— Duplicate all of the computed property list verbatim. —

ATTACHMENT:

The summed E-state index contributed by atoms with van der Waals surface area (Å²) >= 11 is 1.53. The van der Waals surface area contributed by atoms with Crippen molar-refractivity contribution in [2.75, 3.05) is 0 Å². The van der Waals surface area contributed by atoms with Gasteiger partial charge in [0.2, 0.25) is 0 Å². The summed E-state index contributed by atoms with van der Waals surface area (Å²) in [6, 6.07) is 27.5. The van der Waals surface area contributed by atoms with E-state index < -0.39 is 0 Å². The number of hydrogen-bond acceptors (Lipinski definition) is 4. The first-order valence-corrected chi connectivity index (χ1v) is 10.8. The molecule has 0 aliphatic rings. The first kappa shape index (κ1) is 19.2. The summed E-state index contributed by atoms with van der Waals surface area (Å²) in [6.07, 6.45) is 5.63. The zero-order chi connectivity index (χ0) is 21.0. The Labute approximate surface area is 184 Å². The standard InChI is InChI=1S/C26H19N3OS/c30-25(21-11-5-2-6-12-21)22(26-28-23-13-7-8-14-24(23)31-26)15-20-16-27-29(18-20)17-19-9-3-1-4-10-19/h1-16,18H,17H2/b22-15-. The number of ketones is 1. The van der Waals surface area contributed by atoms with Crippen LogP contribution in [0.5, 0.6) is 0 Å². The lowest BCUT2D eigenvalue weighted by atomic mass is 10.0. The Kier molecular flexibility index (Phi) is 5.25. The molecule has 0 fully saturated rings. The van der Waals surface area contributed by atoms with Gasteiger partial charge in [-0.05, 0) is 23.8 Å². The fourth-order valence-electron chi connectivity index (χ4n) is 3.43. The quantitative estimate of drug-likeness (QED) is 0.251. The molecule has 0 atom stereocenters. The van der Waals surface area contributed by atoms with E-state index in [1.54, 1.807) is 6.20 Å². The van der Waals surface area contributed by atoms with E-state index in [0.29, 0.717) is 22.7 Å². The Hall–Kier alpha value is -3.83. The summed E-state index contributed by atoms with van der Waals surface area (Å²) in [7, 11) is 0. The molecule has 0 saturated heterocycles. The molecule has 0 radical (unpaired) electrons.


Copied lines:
The summed E-state index contributed by atoms with van der Waals surface area (Å²) >= 11 is 1.53. The van der Waals surface area contributed by atoms with Crippen molar-refractivity contribution in [2.75, 3.05) is 0 Å². The van der Waals surface area contributed by atoms with Gasteiger partial charge in [0.2, 0.25) is 0 Å². The summed E-state index contributed by atoms with van der Waals surface area (Å²) in [6, 6.07) is 27.5. The van der Waals surface area contributed by atoms with E-state index < -0.39 is 0 Å². The number of hydrogen-bond acceptors (Lipinski definition) is 4. The first-order valence-corrected chi connectivity index (χ1v) is 10.8. The molecule has 0 aliphatic rings. The first kappa shape index (κ1) is 19.2. The summed E-state index contributed by atoms with van der Waals surface area (Å²) in [6.07, 6.45) is 5.63. The zero-order chi connectivity index (χ0) is 21.0. The Labute approximate surface area is 184 Å². The standard InChI is InChI=1S/C26H19N3OS/c30-25(21-11-5-2-6-12-21)22(26-28-23-13-7-8-14-24(23)31-26)15-20-16-27-29(18-20)17-19-9-3-1-4-10-19/h1-16,18H,17H2/b22-15-. The number of ketones is 1. The van der Waals surface area contributed by atoms with Crippen LogP contribution in [0.5, 0.6) is 0 Å². The lowest BCUT2D eigenvalue weighted by atomic mass is 10.0. The Kier molecular flexibility index (Phi) is 5.25. The molecule has 0 fully saturated rings. The van der Waals surface area contributed by atoms with Gasteiger partial charge in [-0.05, 0) is 23.8 Å². The fourth-order valence-electron chi connectivity index (χ4n) is 3.43. The quantitative estimate of drug-likeness (QED) is 0.251. The molecule has 0 atom stereocenters. The van der Waals surface area contributed by atoms with E-state index in [1.54, 1.807) is 6.20 Å². The van der Waals surface area contributed by atoms with E-state index in [0.29, 0.717) is 22.7 Å². The Hall–Kier alpha value is -3.83. The summed E-state index contributed by atoms with van der Waals surface area (Å²) in [7, 11) is 0. The molecule has 0 saturated heterocycles. The molecule has 0 radical (unpaired) electrons.